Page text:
Diversity of S&P 500 Boards Continues to Improve

All S&P 500 boards have at least one woman for the first time, according to a study by Spencer Stuart.

S&P 500 boards appointed 413 new independent directors in the 2020 proxy year, according to a new study by Spencer Stuart. Of that figure, 59% of new appointees were women and minority men, tying the 2019 record for the year with the most diverse new independent directors.

The “2020 U.S. Spencer Stuart Board Index” found that companies are listening to calls from shareholders and other stakeholders for increased diversity in their boardrooms, including in the areas of gender, age, race, ethnicity and professional background.

Recently, Nasdaq issued a proposal to the Securities and Exchange Commission (SEC) to require companies listed on the exchange to disclose the diversity on their boards.

Spencer Stuart says that while a majority of new directors are women and minority men, changes to overall board composition are happening slowly, partly due to persistently low boardroom turnover. New directors represent only 8% of all S&P 500 directors, consistent with prior years.

“Board composition is being scrutinized as never before, as investors and other stakeholders press boards to ensure director qualifications align with company strategy and increase the diversity of perspectives around the board table,” says Julie Hembrock Daum, who leads Spencer Stuart’s North American Board Practice. “Boards that embrace regular change are in the best position to have the skills and expertise for the company’s forward-looking challenges, opportunities and strategies.”

This year’s index also found that all boards have at least one woman for the first time since Spencer Stuart began tracking this data in 1998.

In this year’s incoming class of S&P 500 directors, 47% are women, the highest percentage in Spencer Stuart’s 22 years of tracking this data.

Overall, women made up 28% of all S&P 500 directors in 2020, up from 26% last year.

However, representation of minority directors did not change significantly this year. Twenty-two percent of new S&P 500 directors are minorities—defined as African American/Black, Hispanic/Latino or Asian—down from 23% last year.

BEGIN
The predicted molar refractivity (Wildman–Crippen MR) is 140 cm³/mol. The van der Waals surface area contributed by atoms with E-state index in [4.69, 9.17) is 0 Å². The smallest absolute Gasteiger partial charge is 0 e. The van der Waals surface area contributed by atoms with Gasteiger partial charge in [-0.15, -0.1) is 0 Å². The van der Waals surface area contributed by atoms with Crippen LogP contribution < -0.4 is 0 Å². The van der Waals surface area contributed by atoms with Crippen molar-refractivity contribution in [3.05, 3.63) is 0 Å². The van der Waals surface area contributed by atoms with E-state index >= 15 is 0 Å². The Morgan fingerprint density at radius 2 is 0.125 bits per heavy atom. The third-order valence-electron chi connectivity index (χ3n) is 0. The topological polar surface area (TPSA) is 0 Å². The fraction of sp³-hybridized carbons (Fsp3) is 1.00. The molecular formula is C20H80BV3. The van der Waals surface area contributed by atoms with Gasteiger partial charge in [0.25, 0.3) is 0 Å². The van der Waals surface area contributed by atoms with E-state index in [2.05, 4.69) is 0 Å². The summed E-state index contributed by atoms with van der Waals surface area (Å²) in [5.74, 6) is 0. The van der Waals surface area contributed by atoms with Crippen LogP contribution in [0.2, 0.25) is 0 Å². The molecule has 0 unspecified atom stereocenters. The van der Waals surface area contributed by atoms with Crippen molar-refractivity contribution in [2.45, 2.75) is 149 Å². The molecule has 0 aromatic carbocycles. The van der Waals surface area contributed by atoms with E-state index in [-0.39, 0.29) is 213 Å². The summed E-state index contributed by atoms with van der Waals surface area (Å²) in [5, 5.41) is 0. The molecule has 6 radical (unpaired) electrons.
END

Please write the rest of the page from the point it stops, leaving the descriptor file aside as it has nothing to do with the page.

Minority women represent 10% of the incoming class, consistent with last year, and minority men represent 12% of the new directors, a slight decrease from 13% last year.

Of the top S&P 200 companies, minorities represent 20% of all directors, up from 19% last year.

Despite the small downward tick in minority representation, 24% of S&P 500 companies report being committed to recruiting from a diverse slate of candidates for new directors.

The lion’s share, 64%, of new board members are outside the ranks of chief executive officer, chairman, vice chairman, president and chief operating officer (COO). The most common titles are chief financial officer (CFO) or other financial executives (27%) or divisional or subsidiary heads or top executives of functional units (23%).

Women and minority men tend to have different backgrounds than the traditional director. Only 17% of this group are current or former CEOs, compared with 46% of other directors. Just 5% of the non-minority men in the incoming class are current or former line or functional leaders, compared with 23% of the women and minority directors.

Just under one-third (32%) of new women or minority men directors are first-timers, versus 18% of non-minority directors.

Spencer Stuart says one reason retention remains high is that board compensation is on the rise. The average total pay for non-employee directors of S&P 500 companies, excluding independent chairs, is about $308,000. The four sectors with the highest average director compensation are health care, technology, communications services and energy.

Seventy percent of S&P 500 companies have mandatory retirement policies for their directors. However, only 16% of the independent directors on boards with age caps are within three years of mandatory retirement.

Independent directors average 63 years of age, which means that many of them can remain on the boards they serve for years to come, Spencer Stuart says.

“Looking ahead to next year, it will be difficult for boards to make meaningful progress in improving diversity unless they embrace more frequent turnover,” Daum says. “It should be noted that year over year, we find that companies with new independent directors and more significant diversity in the boardroom benefit from a business performance standpoint as well.”